This information is only intended to be used as
a quick tutorial for photo editing for photo transfer arts.
If you have any experience with photo editing software, you may still
grab a couple tips in relationship to your photo transfer projects.
Photo editors can range from very simple products that are often included
free with your photo scanner, digital camera and even your new computer.
These are often very basic without advanced features but they are easy to
use and provide good help files and use tutorials. You do not need to
be a Photo Shop expert to perform fast and easy photo enhancements, collage
composites and image manipulations.
The best way to learn photo editing is to play with it. For the
most part you cannot hurt your saved pictures. To insure that you
protect your original files, be absolutely sure to do the following when
saving your edited photos:
Choose 'Save As' from the FILE menu. Most likely you
will next see the file folder that your original photo is stored.
Change the name in a way that you can reference it quickly. For
example, a file named "Susies baptism" could be saved as "Susies baptism A"
Do this if you want to be certain to protect your original photo.
NEVER simply choose "SAVE". You will overwrite your original.
Sometimes your software will ask you if you want to 'overwrite' the original
file. Don't take this chance. Always choose "SAVE AS" and
re-name your photo.
Most basic photo editors will have basic functions like 'remove red eye',
'fix scratches', 'lighten or darken'. With practice, you can
take a bad exposure and make it good. If you learn how to do nothing
else, learn to 'fix red eye'. Nothing looks worse on a photo
purse or quilt than an image with glowing red eyes.
Composites & Collages:
This is a good thing to learn if you want to include several photos on
your photo purse or in one patch of your photo quilt. A composite or
collage is a group of photos grouped together on one background (or canvas).
Look in your photo editor software for exact directions. Most will
allow you to set up a canvas, add a background from clip art or your photos,
and then simply click and drag your photos into a grouping.
Your instructions or help menu will tell you how to set the canvas to the
proper size. If you want your composite to be 8" x 10" then set these
parameters at the beginning. Clicking 'view ruler' will help you make
sure everything is the right size.
Save your work frequently and in different 'versions' if you want to
experiment more with the images in your collage.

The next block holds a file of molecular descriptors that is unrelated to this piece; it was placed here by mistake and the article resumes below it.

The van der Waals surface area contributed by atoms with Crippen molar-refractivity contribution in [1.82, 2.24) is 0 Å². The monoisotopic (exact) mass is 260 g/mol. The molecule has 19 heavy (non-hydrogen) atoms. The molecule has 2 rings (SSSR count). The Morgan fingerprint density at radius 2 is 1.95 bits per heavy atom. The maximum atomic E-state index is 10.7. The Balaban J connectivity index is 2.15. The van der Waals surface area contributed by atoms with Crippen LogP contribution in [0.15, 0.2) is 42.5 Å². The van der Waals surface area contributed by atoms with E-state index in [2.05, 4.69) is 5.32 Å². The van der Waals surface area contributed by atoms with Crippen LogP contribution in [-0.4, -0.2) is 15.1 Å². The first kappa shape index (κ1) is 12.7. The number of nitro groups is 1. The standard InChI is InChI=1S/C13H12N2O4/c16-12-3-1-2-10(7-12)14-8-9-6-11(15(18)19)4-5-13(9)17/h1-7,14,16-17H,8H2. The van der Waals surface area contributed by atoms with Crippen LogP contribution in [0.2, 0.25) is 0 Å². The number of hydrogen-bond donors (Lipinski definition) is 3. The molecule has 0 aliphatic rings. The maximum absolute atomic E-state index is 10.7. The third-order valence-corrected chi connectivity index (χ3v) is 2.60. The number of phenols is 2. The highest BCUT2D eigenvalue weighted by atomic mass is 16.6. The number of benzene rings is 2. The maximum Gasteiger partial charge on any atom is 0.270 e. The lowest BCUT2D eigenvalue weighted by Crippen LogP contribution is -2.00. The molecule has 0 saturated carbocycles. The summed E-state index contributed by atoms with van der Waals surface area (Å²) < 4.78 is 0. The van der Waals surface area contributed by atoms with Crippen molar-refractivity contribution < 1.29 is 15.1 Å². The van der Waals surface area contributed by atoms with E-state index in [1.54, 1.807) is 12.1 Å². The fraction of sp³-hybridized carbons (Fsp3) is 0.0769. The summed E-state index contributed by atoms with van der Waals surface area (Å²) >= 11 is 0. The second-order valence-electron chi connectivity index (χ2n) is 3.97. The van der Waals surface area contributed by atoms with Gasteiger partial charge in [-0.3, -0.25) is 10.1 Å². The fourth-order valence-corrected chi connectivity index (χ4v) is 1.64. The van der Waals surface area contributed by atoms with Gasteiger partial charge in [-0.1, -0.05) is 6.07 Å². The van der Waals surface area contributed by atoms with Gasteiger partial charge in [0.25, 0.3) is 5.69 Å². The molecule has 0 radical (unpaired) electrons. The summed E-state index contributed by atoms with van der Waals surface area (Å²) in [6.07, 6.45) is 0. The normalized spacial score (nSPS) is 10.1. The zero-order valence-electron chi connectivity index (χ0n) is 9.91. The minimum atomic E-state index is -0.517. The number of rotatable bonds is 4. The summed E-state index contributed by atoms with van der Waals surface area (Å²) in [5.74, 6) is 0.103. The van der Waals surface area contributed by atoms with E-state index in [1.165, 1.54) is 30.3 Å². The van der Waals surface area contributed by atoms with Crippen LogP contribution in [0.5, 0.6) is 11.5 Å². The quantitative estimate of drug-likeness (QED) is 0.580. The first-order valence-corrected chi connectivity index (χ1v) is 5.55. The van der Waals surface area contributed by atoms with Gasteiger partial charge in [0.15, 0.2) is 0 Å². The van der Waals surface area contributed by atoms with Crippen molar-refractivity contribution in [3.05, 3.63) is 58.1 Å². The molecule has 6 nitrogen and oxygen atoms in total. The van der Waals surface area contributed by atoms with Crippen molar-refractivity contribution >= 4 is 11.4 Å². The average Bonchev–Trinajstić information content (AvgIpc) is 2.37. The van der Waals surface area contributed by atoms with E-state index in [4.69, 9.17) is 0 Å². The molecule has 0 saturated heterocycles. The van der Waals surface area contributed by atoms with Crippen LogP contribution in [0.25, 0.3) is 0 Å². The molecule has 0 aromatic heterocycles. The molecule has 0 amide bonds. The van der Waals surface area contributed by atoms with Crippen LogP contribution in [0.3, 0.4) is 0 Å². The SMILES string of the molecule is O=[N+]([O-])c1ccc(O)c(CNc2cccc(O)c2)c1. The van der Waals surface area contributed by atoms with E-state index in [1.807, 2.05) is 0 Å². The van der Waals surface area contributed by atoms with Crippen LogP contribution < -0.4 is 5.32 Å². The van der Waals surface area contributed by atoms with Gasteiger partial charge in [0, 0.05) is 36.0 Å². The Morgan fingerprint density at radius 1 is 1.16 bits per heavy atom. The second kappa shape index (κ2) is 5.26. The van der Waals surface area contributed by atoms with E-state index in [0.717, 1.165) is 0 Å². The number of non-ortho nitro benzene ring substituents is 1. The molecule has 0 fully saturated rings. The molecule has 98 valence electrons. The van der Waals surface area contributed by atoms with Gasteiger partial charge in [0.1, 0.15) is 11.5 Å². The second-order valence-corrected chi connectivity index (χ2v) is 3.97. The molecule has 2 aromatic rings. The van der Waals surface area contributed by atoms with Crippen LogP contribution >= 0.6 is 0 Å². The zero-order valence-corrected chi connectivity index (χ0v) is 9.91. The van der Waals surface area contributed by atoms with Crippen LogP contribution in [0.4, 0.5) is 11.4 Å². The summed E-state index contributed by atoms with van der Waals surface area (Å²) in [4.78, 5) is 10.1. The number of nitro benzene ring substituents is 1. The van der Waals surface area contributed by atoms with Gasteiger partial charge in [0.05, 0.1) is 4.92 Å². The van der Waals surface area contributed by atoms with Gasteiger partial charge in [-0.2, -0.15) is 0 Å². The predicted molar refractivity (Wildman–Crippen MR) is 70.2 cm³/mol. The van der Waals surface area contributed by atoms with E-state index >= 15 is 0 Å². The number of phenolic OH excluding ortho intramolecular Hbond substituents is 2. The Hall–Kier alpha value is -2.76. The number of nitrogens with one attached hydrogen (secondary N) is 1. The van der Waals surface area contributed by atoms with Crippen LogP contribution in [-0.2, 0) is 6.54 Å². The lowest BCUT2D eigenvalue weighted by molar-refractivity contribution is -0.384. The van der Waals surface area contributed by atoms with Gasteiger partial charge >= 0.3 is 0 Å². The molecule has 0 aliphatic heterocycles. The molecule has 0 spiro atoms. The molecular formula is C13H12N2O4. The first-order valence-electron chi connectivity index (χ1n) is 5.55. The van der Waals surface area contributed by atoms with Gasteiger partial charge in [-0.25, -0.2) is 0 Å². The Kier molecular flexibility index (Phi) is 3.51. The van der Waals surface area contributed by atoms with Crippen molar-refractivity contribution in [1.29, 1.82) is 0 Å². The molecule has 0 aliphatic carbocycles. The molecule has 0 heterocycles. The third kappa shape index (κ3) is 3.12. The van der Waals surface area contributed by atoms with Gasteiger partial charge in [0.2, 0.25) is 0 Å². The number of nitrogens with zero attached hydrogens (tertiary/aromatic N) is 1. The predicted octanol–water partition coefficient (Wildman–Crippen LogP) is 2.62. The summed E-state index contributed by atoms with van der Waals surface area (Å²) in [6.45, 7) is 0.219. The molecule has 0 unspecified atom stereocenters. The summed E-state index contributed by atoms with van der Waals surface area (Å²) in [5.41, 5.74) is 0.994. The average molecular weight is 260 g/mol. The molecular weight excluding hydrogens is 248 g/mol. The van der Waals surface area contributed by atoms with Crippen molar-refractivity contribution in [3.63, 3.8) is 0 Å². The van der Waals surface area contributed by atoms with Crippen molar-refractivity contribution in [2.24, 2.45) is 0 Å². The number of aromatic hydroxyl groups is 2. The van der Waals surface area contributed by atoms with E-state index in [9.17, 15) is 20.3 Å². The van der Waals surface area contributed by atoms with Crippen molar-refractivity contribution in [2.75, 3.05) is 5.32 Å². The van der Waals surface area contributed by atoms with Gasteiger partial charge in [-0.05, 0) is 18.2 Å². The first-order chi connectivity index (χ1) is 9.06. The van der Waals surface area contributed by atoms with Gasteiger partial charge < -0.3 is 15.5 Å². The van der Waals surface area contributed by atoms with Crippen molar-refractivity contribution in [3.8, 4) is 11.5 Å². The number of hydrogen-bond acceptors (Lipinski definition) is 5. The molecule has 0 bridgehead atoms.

You may want to crop your photos to square, circle, ellipse or other
shape. Your photo editor will likely have some options for this
function. The more background and excess photo you crop away, the
better your collage will look in your quilt.
Click and drag your photos around your composite/canvas until you have a
nice visual. How many photos can you put in an 8" x 10" composite?
As many as are easily viewed. you can have several SINGLE subjects in
Large groups like family or reunion photos are better to 'stand alone' or
with only one or two accent photos. A good test for visibility of your
composites is to print out the page onto your chosen size high quality photo
paper. Use photo paper settings on your printer. If it looks
good to your eye after printing, it will look good on your photo purse or
Your photo editor may allow you to add colorful backgrounds to your
collage/composites. You may choose from clip art, textures (fabric,
wood, stone etc). It is wonderful to use your own photos as background for
your composites. A blue sky, beautiful landscape or seascape, garden,
flowers and more of your own images can work.
Layering: At some level your digital editor should have instructions for
sending images to the back of the group and bring others to the front.
This is called layering. Sometimes you can even right click on your
background photo and choose 'send to back'. It is that easy. Be
sure to size your background to the appropriate measurements of your
To be sure you are getting everything at the right size for printing; from the command
menu, choose 'view ruler'. This will give you a good idea about how
large each photo is within your composite.
Use a Collage/Composite to conserve expensive printer fabric or paper: The best way to
explain this is via a scenario. If your photo quilt calls for 4"
square photo patches, you can get four imprints onto one sheet of photo
transfer paper. Use the same collage/composite function as described
above but instead of creating one large collage, you will have four separate
images on the printer fabric or transfer paper.